• me too Libbi I,ve lost a stone and still going down ,its the three month test that count ask the doc for one ,he might not have the,machine that does it so he will send you too a clinic it dont hurt a bit its just in your finger I never even felt it and they do both now and three months at the same time with the same stab .

  2. Anyone who doesn’t have diabetes is pre diabetic. They’ve lowered the parameters for the test too. Also, if you take statins, you are sure to get diabetes within 12 months.

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  4. Am prediabetic and have changed my eating regime and increased my activity levels. My specialist also gives me Diabex medication as a preventative. So far, all good for me, my main health issue is Sjogrens syndrome and the many and varied form this takes for me and my family.

  5. The drug companies will say and do anything to sell you a pill , I see a big caution light there

    • Diabetes can have terrible side effects. It is not a disease to ignore as it will not go away by itself.

    • With proper diet , yes it will , see they’ve got you believing as well

      • Susan Bell  

        Dusty Gray, diet is not the only thing. I have just had a major diabetic incident. When the dieticians went through my diet they changed nothing. Not a thing except to ask me to eat more often. Since I have had preeclampsia twice I have been very careful to protect my kidneys ever since 1969.

  6. It’s important not to scare people, yes the tests are important but most type 2’s don’t have kidney issues. I have been type 2 for over 20 years and blood tests show that my organs are fine, but that’s me, the important thing to do is see your gp and have regular tests.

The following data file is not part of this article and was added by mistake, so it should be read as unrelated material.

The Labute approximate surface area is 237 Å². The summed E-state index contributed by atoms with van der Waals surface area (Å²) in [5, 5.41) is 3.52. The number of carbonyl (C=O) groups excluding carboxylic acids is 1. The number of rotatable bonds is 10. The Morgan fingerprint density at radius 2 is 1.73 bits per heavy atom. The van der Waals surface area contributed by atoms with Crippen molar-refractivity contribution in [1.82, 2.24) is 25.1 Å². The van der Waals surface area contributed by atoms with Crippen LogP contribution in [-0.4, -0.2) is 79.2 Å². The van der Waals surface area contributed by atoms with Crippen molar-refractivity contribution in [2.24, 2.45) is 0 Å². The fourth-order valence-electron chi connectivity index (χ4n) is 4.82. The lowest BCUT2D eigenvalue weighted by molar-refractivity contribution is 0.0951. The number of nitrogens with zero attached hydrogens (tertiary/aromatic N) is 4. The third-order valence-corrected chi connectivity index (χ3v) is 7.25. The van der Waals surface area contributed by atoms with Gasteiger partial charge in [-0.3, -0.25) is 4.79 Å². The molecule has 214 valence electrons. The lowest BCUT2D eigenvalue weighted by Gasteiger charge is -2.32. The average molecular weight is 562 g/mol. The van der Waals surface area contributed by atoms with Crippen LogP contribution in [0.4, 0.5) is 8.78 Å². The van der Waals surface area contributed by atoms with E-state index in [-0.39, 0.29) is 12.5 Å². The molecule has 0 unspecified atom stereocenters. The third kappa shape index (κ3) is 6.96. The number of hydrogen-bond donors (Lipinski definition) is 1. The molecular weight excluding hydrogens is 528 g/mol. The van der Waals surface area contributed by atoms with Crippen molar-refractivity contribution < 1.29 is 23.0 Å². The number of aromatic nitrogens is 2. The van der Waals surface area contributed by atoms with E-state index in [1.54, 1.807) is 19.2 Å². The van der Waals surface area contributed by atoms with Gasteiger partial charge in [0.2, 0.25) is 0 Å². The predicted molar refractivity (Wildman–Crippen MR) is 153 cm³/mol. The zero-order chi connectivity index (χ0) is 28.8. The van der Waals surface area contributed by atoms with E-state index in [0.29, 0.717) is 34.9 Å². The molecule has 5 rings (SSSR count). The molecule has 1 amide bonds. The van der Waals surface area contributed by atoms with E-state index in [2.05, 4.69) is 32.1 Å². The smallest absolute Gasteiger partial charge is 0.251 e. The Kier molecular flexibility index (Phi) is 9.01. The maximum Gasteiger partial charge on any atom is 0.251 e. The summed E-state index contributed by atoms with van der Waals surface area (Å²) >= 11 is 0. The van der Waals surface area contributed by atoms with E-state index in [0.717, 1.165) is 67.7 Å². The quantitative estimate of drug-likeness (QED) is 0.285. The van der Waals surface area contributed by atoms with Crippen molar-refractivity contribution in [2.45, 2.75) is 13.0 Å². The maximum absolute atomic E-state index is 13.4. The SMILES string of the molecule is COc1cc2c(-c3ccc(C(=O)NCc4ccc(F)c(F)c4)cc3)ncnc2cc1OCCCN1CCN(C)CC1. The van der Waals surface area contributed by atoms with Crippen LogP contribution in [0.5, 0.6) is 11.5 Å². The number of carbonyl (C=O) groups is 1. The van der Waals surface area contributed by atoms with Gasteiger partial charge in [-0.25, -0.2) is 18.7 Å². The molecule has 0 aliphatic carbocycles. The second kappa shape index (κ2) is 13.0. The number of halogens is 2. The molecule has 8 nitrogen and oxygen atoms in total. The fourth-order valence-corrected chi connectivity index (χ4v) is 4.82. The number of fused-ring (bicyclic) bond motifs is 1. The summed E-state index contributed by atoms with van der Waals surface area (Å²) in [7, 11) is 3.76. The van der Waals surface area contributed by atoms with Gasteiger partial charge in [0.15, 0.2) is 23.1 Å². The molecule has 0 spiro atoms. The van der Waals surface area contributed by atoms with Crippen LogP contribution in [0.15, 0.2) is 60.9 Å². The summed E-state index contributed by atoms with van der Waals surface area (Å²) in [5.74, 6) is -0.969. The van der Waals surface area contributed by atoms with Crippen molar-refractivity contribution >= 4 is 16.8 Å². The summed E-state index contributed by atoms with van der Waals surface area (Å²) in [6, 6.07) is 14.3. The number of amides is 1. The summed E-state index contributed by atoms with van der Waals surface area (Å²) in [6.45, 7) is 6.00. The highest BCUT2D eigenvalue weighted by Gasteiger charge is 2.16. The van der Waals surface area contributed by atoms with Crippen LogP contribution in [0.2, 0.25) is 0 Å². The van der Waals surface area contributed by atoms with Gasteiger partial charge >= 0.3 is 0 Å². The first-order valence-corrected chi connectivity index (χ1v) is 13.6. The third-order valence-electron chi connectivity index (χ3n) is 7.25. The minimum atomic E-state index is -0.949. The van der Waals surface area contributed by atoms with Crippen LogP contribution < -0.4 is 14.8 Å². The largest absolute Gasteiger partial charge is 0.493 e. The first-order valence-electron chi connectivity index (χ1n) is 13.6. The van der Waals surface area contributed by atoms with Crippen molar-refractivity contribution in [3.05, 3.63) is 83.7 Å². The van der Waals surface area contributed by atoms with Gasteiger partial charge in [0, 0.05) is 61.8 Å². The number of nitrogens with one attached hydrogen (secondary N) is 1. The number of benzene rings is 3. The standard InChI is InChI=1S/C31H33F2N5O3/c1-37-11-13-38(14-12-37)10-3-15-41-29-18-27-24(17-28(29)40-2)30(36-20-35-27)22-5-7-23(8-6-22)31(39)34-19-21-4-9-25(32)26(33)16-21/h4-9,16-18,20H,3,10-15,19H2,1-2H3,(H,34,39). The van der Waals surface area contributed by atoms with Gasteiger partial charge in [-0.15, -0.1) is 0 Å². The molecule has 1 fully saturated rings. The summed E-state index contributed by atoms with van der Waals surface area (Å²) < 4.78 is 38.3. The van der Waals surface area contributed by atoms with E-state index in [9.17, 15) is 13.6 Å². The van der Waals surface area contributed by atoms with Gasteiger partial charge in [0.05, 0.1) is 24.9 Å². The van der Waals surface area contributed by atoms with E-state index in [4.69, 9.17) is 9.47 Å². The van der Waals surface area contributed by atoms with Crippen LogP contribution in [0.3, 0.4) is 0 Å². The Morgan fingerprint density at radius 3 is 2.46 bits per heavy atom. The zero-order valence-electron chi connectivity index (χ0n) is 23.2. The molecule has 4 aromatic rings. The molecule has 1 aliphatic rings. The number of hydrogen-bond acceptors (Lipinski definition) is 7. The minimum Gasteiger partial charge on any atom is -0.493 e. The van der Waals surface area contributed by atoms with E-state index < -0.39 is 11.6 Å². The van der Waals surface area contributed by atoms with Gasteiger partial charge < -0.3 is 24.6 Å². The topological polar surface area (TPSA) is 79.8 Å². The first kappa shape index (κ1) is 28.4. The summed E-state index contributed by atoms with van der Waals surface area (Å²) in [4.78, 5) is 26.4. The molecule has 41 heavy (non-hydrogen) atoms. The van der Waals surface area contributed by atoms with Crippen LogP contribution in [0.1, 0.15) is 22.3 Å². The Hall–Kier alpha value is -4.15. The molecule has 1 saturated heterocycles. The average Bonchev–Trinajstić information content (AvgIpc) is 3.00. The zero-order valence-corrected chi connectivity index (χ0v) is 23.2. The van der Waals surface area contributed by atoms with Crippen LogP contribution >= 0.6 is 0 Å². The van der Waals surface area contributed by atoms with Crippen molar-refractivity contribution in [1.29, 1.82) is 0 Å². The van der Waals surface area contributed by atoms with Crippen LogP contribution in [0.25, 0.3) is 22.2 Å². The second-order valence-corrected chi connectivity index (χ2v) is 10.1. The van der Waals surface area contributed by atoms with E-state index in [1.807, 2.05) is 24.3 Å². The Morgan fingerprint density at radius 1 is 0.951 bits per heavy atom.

7. Diabetes is a disease which is often underestimated. It can cause terrible complications (both type 1 and 2) if not carefully controlled. Never take it lightly. I have type 1 which I developed 15 years ago.

  8. I’ve been a type 2 for 13 years or so. Since I started on Janumet about 3 years ago all my tests have been excellent, everything functioning as it should. However, in the many years before diabeties was diagnosed my bgl never once tested high and I never had pre-diabeties. I got tested from time to time and my bgl never tested above 4mml, it was sometimes under 2.5mml. Anyway even low levels do not mean it will not happen, so get checked every now and then anyway.

  9. This is very interesting, especially the part about pre-diabetes..which I was luckily diagnose with and managed to manage before it got out of control. Diabetes and it is definitely a growing problem not only in the USA but across the world. However, most of the problem is really all about food choices. When I started the Diabetes Escape Plan, I managed to significantly lower my blood sugar and actually lost 10lbs..

    I found the program at

    I would recommend anyone who suffers from Type 2 or even pre-diabetes to take a look at it. The key to living a long healthy life is understanding the effects of what we put into our bodies and what we need to do to improve.